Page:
A Telethon-style Vaxathon is planned for ‘Super Saturday’ and the Delta outbreak increases by 43 new community cases and leads thousands to unemployment and winegrowers are looking to cope with a labor shortage.
- 43 new community cases, 40 in Auckland, three in Waikato
- 24 epidemiologically linked; 19 yet to be linked
- 34 people in the hospital, five in the ICU or HDU
- There is no positive wastewater test in any region.
- 16,565 tests were taken in the last 24 hours.
- 69,118 doses of vaccine were administered; 1st dose: 15,107; 2nd doses: 54,011
- 58% of eligible kiwis are fully vaccinated; 82% have received a dose
Delta puts more people on the job
Since the start of the Delta outbreak, 8,500 more people have benefited, figures from the Ministry of Social Development show.
While the job loss has not been as severe as the first shutdown in March last year, many thousands of whānau are still struggling to make ends meet as Covid-19 restrictions remain in place.
Infometrics chief economist Brad Olsen said that before the first positive case was detected in August, the job market was heating up.
But the return to the confinement has thrown a monkey wrench in the works.
Most of the increase is due to people having switched to jobseeker support, half of them in Auckland.
A $ 20 benefit increase, announced in the May budget, went into effect in early July. But Olsen said the increase will have been eaten up by inflation.
Prime Minister Jacinda Ardern has noted that greater support for families in difficult situations is being considered.
Chief Health Officer Dr Ashley Bloomfield said the woman who traveled from Auckland to Northland with falsified documentation and her traveling companion are at MIQ in Auckland.
There are 18 close contacts associated with the original case and of these 17 have been contacted, tested and are isolating. The remaining person is being “actively followed by our contact trackers.”
The second woman was detained by police under section 70 of the Health Act after she was located in West Auckland last night.
Today it was announced that she is also positive.
Northland is at Alert Level 3 through at least Thursday due to the first woman’s visit to the region.
Meanwhile, Whangārei Mayor Sheryl Mai fears that Covid-19 is spreading undetected.
He said that with so few locations of interest, he fears that it has not yet been detected and that it is vital that people get tested.
Telethon-style vaccination campaign is taking shape
Prime Minister Jacinda Ardern expects 100,000 New Zealanders to take the opportunity to get vaccinated on Saturday, beating the previous record of just over 93,000.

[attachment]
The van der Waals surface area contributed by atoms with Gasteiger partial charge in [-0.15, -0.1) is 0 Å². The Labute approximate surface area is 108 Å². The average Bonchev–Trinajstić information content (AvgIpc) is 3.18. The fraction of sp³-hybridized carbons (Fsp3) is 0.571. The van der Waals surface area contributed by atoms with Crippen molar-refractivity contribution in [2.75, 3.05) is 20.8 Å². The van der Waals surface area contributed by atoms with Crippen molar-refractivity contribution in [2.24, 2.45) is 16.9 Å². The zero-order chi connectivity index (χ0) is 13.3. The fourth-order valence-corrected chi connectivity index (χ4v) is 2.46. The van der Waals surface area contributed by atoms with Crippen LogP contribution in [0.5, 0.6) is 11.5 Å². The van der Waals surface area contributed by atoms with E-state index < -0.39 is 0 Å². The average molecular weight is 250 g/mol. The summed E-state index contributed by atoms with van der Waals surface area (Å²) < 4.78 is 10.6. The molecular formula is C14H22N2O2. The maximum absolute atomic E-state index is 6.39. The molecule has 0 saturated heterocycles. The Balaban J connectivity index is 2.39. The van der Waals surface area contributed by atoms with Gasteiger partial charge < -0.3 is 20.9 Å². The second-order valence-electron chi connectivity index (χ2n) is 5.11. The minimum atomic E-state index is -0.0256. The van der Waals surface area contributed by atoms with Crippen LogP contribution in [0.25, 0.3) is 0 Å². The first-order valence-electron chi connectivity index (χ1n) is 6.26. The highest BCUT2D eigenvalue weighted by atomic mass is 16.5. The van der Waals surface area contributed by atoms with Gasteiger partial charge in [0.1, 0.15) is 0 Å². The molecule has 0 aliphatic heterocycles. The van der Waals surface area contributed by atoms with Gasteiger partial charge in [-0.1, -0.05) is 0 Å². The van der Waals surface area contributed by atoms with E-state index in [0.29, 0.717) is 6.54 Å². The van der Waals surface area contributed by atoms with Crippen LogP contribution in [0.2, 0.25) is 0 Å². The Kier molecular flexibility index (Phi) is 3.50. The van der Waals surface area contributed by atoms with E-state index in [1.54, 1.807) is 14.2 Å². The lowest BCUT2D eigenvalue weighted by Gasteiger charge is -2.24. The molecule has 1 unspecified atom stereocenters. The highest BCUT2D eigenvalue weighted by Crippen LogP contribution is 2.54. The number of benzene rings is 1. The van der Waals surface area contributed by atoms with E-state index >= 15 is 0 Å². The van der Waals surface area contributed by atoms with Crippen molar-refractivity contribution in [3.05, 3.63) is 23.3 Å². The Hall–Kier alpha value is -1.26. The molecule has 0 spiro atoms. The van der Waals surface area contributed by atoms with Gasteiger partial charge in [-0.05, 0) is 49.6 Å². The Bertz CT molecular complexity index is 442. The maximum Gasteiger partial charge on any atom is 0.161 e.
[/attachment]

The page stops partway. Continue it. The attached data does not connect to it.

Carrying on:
Television personalities such as Jesse Mulligan, Paddy Gower, Kanoa Lloyd and Mike McRoberts will participate in the Super Saturday vaccination campaign that will be shown live on TV3 and Māori TV.
The television format will be like the telethons that were a popular form of entertainment in the 1970s and 1980s. They raised money by encouraging people to pledge money for charities. This time, TV presenters will urge people to get vaccinated.
Ardern said it is “an opportunity to roll up our sleeves for New Zealand and help us become the most vaccinated and therefore protected countries in the world.”
Currently, 82 percent of eligible New Zealanders age 12 and older have received their first dose of the vaccine, and 58 percent have received their second dose and are now fully vaccinated.
More information about the event is available at the government’s Covid-19. website.
Traveler arrives in Queenstown despite not being exempt
A man who violated alert level 3 by traveling from Whangārei to Queenstown without the proper travel documents tested negative for Covid-19.
The man flew from Whangārei to Wellington on a commercial flight on Saturday.
He spent the night in a hotel near Wellington airport before flying to Queenstown on Sunday morning.
He isolates himself in Queenstown.
Queenstown Mayor Jim Boult said it was a wake-up call for locals and a stark reminder to residents that they are far from immune to potential exposure.
He is urging them to get vaccinated.
Offer to attract workers to vineyards
Efforts to try to recruit New Zealanders to work in vineyards for the 2022 harvest are already increasing as winemakers look to face a labor shortage.
The challenge of finding qualified staff has been intensified by Covid-19 border restrictions, with fewer foreign workers in the country.
In Marlborough, New Zealand’s wine growing region, it is estimated that around 1,200 people are needed to harvest the 2022 harvest, which usually gets underway in early March.
Marisco Vineyards CEO Matt Mitchell said he had started searching for winemakers, wine press operators, flotation technicians and forklift drivers more than four months in advance.
He said there would be a lot of effort to train people who were new to the industry this season.
Wine Marlborough Marcus Pickens said some industry-wide pull campaigns were being planned, but individual wine companies were also working harder than ever to fill the gap.